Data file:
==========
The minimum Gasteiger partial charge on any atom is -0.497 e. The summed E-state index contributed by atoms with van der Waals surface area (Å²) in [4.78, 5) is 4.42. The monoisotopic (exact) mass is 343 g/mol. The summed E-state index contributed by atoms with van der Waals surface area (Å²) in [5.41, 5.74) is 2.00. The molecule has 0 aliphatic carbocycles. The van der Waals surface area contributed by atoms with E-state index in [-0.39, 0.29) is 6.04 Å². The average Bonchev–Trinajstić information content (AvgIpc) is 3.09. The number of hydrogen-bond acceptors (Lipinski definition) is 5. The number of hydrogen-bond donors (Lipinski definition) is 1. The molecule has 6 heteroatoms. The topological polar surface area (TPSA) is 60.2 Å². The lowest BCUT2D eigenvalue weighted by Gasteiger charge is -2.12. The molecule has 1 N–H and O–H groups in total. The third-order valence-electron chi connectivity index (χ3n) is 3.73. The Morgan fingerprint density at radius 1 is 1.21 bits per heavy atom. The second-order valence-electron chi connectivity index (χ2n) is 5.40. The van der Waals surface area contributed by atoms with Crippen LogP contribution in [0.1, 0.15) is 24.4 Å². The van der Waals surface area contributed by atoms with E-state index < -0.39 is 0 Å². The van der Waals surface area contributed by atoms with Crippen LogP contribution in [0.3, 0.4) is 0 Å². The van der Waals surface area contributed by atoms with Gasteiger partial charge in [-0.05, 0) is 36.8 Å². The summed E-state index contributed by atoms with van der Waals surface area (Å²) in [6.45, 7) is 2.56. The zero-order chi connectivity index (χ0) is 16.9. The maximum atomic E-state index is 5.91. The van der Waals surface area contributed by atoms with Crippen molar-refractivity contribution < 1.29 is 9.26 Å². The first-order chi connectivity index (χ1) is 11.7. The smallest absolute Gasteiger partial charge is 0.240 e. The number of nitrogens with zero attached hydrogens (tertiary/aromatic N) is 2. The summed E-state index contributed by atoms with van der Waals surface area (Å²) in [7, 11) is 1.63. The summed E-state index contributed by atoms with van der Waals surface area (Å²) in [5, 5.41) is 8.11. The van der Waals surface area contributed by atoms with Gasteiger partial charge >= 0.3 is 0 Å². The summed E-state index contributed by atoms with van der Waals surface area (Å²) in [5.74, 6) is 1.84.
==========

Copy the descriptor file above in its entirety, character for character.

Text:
The minimum Gasteiger partial charge on any atom is -0.497 e. The summed E-state index contributed by atoms with van der Waals surface area (Å²) in [4.78, 5) is 4.42. The monoisotopic (exact) mass is 343 g/mol. The summed E-state index contributed by atoms with van der Waals surface area (Å²) in [5.41, 5.74) is 2.00. The molecule has 0 aliphatic carbocycles. The van der Waals surface area contributed by atoms with E-state index in [-0.39, 0.29) is 6.04 Å². The average Bonchev–Trinajstić information content (AvgIpc) is 3.09. The number of hydrogen-bond acceptors (Lipinski definition) is 5. The number of hydrogen-bond donors (Lipinski definition) is 1. The molecule has 6 heteroatoms. The topological polar surface area (TPSA) is 60.2 Å². The lowest BCUT2D eigenvalue weighted by Gasteiger charge is -2.12. The molecule has 1 N–H and O–H groups in total. The third-order valence-electron chi connectivity index (χ3n) is 3.73. The Morgan fingerprint density at radius 1 is 1.21 bits per heavy atom. The second-order valence-electron chi connectivity index (χ2n) is 5.40. The van der Waals surface area contributed by atoms with Crippen LogP contribution in [0.1, 0.15) is 24.4 Å². The van der Waals surface area contributed by atoms with E-state index < -0.39 is 0 Å². The van der Waals surface area contributed by atoms with Crippen LogP contribution in [0.3, 0.4) is 0 Å². The van der Waals surface area contributed by atoms with Gasteiger partial charge in [-0.05, 0) is 36.8 Å². The summed E-state index contributed by atoms with van der Waals surface area (Å²) in [6.45, 7) is 2.56. The zero-order chi connectivity index (χ0) is 16.9. The maximum atomic E-state index is 5.91. The van der Waals surface area contributed by atoms with Crippen molar-refractivity contribution < 1.29 is 9.26 Å². The first-order chi connectivity index (χ1) is 11.7. The smallest absolute Gasteiger partial charge is 0.240 e. The number of nitrogens with zero attached hydrogens (tertiary/aromatic N) is 2. The summed E-state index contributed by atoms with van der Waals surface area (Å²) in [7, 11) is 1.63. The summed E-state index contributed by atoms with van der Waals surface area (Å²) in [5, 5.41) is 8.11. The van der Waals surface area contributed by atoms with Gasteiger partial charge >= 0.3 is 0 Å². The summed E-state index contributed by atoms with van der Waals surface area (Å²) in [5.74, 6) is 1.84.